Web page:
WILL TO JENNIE, May 4th
Chancellorville, Virgina, May the 4th 1864
I write you now not knowing when I will have a chance to send word home again.
It seems that we are to see some fighting at last. We were given the order to break camp yesterday, & have been marching through the night to bivouac here, on the old Chancellorville Battleground. There are those here who had fought in this very same place one yr ago, almost to the day. They were brave in battle but lost many a Good Man. I pray that we are not in for the same. We march again at daylight. I am grateful for the brief chance to lay myself down. If only on the cold ground.
Yet I am ever sustained by my Memories. I have one of you at 12 yrs old, capering through the Garden as I peer out the Window whilst I was supposed to be at study. Perhaps you were visiting with your Mother? You were a wonderful awkward Child. I think I loved you even then. Another recollection not 6 months ago, in that same Garden. You were a girl no longer, but in the full Flower of womanhood. You looked up at the house, your arms full of Dahlias, but did not see me, I reckon, or you might have stopped and raised your hand.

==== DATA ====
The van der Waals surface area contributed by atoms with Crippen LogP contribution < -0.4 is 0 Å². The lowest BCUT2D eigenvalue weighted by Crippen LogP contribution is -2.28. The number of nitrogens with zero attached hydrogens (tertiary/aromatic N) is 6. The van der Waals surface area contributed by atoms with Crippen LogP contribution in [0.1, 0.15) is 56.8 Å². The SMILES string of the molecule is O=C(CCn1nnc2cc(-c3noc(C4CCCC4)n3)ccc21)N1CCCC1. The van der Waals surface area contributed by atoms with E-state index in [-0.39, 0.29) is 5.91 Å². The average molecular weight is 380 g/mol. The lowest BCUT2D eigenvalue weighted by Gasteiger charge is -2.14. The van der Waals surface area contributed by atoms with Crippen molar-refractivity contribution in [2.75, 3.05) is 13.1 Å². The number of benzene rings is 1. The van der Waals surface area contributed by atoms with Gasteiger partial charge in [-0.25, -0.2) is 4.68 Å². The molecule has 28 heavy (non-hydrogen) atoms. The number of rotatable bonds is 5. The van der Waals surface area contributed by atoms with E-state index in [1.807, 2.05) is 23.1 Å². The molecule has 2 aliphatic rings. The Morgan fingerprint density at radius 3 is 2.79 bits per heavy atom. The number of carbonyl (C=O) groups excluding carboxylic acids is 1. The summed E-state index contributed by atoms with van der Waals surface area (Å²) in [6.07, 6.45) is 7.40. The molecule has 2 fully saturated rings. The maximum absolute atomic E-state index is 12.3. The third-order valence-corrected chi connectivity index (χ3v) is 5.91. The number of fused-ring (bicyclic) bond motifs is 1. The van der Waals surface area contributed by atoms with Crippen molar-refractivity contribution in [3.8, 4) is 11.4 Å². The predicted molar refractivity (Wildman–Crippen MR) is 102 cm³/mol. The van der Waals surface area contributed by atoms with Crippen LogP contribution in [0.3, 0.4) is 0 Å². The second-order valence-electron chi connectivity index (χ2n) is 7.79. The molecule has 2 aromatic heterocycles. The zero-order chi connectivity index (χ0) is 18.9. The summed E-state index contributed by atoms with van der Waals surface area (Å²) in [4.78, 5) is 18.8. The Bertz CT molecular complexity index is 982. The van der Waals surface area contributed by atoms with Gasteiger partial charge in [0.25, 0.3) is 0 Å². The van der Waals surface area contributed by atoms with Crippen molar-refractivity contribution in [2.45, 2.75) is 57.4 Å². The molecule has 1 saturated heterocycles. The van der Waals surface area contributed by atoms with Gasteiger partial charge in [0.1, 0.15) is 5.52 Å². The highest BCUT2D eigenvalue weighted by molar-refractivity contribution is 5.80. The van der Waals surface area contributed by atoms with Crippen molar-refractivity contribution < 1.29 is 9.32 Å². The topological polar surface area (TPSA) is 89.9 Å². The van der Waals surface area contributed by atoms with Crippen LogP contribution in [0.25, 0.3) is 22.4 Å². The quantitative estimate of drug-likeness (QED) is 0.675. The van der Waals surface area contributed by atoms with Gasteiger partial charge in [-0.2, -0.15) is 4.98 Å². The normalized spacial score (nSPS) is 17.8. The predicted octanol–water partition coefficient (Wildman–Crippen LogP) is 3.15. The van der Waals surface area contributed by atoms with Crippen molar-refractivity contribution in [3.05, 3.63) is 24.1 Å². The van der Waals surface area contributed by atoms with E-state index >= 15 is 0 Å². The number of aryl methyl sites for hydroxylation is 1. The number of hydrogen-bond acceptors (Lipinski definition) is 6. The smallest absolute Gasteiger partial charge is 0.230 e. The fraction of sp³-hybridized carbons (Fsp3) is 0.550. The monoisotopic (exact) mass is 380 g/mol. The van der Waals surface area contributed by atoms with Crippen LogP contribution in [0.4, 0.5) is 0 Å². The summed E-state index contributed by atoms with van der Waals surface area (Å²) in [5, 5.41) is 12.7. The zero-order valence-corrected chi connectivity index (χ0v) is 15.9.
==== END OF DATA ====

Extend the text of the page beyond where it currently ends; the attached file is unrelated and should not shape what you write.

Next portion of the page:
Dear Heart, do not condemn Mother for what you call her Cruel and Miserly ways. Do not fear that she will put you out, for I promise that you will always have a Home with us. After all, you are my Father’s Sister’s Child—you surely have a Small Claim to Pritchett House even if you did not have a Claim on my Heart. And you do, Love, you do.